Author

Characteristics

released:

November 6, 2019

categories:

What moves us

Tags:

SSD

Comment and Investigation in RAID Performance

RAID 5 vs RAID10 has been discussed for ages; its common knowledge that RAID10 offers better performance – but how much depends on the actual implementation, hardware and use-case.

I just got a Server with 4 x 16TB of disks, all brand new, and decided to give it a test to find out if the performance gains of raid 10 justify the smaller usable disk space. We plan to use it as a Backup-Server so our workload is mostly sequential write.

Testing Methodology

All tests are executed using fio with iodepth=32 direct=1 ioengine=libaio refill_buffers and a time limit of 60 seconds. the sequential read and write tests are done with 1024k block size and 1 process. The random read/write tests with 4k block size and 4 processes. For testing, a 30GB partition on the start of each disk is used. The Linux kernel version is 5.10.

Plain Disk performance

Before I get to the actual testing, I want to get the baseline of a single disks performance and also make sure that all disks are performing similar.

Everything looks nice a flat here as it should. We have around 268MB/s sequential read and write and a random IOPS performance of 550 read / 480 write.

Raid 5 vs Raid 10

The Seq. Reading performance between RAID5 and RAID10 is smaller than i would have guessed. The far2 layout really makes a difference here.

With Seq. writing, we see real differences. The „Classic“ Raid10 shows the best write speed, while the far2 and raid5 are each a step-down.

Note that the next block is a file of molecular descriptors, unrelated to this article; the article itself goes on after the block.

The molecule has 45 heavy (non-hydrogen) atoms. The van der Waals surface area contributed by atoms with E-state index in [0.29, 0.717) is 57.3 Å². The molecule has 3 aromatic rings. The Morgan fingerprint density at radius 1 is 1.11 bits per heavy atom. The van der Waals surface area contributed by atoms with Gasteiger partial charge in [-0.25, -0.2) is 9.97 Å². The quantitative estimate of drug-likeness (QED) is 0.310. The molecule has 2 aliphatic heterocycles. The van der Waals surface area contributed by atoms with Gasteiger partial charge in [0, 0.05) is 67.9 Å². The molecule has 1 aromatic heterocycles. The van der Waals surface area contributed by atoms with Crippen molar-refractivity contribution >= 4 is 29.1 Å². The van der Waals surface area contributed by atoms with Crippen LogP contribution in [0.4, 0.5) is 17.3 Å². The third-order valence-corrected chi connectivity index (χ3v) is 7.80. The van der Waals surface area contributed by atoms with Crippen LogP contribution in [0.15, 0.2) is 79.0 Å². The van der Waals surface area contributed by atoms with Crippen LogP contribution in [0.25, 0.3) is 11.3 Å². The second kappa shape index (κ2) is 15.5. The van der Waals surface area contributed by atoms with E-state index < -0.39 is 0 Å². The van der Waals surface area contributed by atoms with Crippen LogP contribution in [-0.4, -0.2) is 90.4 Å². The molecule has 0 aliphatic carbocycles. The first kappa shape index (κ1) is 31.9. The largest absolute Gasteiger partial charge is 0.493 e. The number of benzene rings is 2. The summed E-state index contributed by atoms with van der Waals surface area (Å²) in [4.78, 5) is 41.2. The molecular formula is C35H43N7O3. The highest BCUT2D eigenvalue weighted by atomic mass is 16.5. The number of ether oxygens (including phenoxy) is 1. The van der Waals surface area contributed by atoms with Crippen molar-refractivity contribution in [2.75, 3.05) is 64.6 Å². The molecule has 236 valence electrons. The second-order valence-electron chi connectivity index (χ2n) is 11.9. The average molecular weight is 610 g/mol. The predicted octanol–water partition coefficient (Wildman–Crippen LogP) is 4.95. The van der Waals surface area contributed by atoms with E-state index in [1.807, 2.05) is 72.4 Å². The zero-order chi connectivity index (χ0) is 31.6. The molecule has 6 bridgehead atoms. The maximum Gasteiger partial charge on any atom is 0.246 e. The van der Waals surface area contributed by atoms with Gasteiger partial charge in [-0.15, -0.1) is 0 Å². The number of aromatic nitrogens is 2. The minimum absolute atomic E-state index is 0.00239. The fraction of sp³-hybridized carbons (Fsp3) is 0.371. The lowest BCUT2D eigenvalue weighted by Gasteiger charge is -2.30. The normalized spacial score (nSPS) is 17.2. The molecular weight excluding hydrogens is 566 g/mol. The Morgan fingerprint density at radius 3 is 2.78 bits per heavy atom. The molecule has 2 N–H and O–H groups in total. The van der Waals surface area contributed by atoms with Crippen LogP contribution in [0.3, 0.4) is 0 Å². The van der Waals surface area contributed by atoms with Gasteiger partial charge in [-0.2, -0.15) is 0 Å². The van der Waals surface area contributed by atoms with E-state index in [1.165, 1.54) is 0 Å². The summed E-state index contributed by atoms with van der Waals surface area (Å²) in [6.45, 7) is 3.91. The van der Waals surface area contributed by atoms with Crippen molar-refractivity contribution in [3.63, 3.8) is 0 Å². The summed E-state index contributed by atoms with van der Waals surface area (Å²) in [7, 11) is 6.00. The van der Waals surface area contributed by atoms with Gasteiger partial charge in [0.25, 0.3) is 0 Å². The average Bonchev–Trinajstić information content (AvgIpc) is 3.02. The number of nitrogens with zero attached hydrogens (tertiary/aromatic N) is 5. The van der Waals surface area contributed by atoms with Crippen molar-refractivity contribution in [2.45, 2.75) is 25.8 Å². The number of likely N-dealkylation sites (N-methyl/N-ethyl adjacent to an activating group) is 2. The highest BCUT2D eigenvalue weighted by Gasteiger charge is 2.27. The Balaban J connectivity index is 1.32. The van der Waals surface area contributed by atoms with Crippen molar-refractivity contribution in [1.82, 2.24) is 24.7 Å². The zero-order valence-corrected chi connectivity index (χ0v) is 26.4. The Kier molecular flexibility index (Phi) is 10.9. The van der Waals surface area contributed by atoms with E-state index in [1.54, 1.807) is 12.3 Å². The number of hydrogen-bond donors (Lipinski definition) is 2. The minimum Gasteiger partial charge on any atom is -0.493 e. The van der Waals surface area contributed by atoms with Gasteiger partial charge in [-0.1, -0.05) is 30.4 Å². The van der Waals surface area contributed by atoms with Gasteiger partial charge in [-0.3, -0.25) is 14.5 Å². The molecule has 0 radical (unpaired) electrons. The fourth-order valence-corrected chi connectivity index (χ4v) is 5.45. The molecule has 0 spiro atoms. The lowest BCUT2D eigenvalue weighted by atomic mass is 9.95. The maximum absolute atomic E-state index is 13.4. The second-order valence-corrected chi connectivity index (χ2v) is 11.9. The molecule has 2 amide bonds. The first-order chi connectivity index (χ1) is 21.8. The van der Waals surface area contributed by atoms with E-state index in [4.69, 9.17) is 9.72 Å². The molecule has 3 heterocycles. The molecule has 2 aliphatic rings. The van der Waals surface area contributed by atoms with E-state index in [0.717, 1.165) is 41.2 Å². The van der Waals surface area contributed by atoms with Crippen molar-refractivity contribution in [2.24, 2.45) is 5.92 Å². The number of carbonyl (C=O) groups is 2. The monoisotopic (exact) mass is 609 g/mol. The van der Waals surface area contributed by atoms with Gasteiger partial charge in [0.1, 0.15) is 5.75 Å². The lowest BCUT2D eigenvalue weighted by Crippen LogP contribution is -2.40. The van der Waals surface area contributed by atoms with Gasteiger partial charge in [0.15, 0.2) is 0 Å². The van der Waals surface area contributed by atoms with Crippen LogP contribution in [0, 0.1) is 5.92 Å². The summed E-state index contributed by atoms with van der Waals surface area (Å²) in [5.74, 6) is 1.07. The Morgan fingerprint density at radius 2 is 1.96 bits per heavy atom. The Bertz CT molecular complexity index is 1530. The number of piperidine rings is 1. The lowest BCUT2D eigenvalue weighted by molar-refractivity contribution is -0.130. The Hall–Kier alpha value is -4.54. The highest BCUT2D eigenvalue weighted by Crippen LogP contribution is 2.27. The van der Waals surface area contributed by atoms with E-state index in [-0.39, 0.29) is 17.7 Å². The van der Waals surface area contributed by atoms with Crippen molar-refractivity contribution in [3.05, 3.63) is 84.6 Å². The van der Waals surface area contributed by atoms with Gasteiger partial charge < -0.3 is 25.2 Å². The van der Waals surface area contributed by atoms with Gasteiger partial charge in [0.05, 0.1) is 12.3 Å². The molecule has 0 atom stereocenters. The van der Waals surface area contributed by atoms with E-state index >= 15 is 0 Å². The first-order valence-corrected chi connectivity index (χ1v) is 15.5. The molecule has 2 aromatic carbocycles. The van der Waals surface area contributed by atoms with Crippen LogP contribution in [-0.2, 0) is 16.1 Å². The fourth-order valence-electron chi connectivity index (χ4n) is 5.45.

Interestingly, there is not much difference on the random read test, which i would not have expected.

The Rand Write graph looks very similar to the Seq Write graph. Only difference is that the classic raid10 can handle random writes better than sequential ones.

MDADM has multiple implementations on how the raid works internally. For raid10 i tested the „near 2“ and „far 2“ layouts, where „near 2“ is the default. From the docs:

The advantage of this (… far 2) layout is that MD can easily spread sequential reads over the devices, making them similar to RAID0 in terms of speed. The cost is more seeking for writes, making them substantially slower.

Yes, this can be seen on the benchmark graphs

Conclusions

From my tests, it looks like the reading performance difference is neglect. On Writing, RAID10 has a huge advantage.

For our Backup-Server, we go with Raid 5, because it is 3x faster than the 1GBit network card of the server and won't bottleneck our backup- or restore processes.

If you have a more critical use case, i advice to do your own benchmarks that reflect your workload better. Especially if you are using SSDs, the results can be drastically different.

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